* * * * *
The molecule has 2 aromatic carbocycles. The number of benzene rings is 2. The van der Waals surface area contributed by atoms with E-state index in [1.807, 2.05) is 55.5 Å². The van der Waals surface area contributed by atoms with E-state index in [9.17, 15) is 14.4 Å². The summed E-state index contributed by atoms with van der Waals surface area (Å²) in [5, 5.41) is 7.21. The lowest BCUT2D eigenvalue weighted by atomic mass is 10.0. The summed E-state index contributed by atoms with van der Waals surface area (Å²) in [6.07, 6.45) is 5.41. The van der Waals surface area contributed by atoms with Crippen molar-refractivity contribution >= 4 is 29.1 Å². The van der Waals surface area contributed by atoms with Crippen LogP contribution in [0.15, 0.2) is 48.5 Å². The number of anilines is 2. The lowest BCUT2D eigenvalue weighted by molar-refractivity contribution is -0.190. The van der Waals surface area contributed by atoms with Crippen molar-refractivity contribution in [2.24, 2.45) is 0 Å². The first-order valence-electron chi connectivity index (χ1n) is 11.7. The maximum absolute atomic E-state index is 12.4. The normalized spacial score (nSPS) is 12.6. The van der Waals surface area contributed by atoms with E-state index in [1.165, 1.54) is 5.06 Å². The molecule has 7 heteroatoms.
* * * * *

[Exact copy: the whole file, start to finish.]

The molecule has 2 aromatic carbocycles. The number of benzene rings is 2. The van der Waals surface area contributed by atoms with E-state index in [1.807, 2.05) is 55.5 Å². The van der Waals surface area contributed by atoms with E-state index in [9.17, 15) is 14.4 Å². The summed E-state index contributed by atoms with van der Waals surface area (Å²) in [5, 5.41) is 7.21. The lowest BCUT2D eigenvalue weighted by atomic mass is 10.0. The summed E-state index contributed by atoms with van der Waals surface area (Å²) in [6.07, 6.45) is 5.41. The van der Waals surface area contributed by atoms with Crippen molar-refractivity contribution >= 4 is 29.1 Å². The van der Waals surface area contributed by atoms with Crippen LogP contribution in [0.15, 0.2) is 48.5 Å². The number of anilines is 2. The lowest BCUT2D eigenvalue weighted by molar-refractivity contribution is -0.190. The van der Waals surface area contributed by atoms with Crippen molar-refractivity contribution in [2.24, 2.45) is 0 Å². The first-order valence-electron chi connectivity index (χ1n) is 11.7. The maximum absolute atomic E-state index is 12.4. The normalized spacial score (nSPS) is 12.6. The van der Waals surface area contributed by atoms with E-state index in [1.165, 1.54) is 5.06 Å². The molecule has 7 heteroatoms.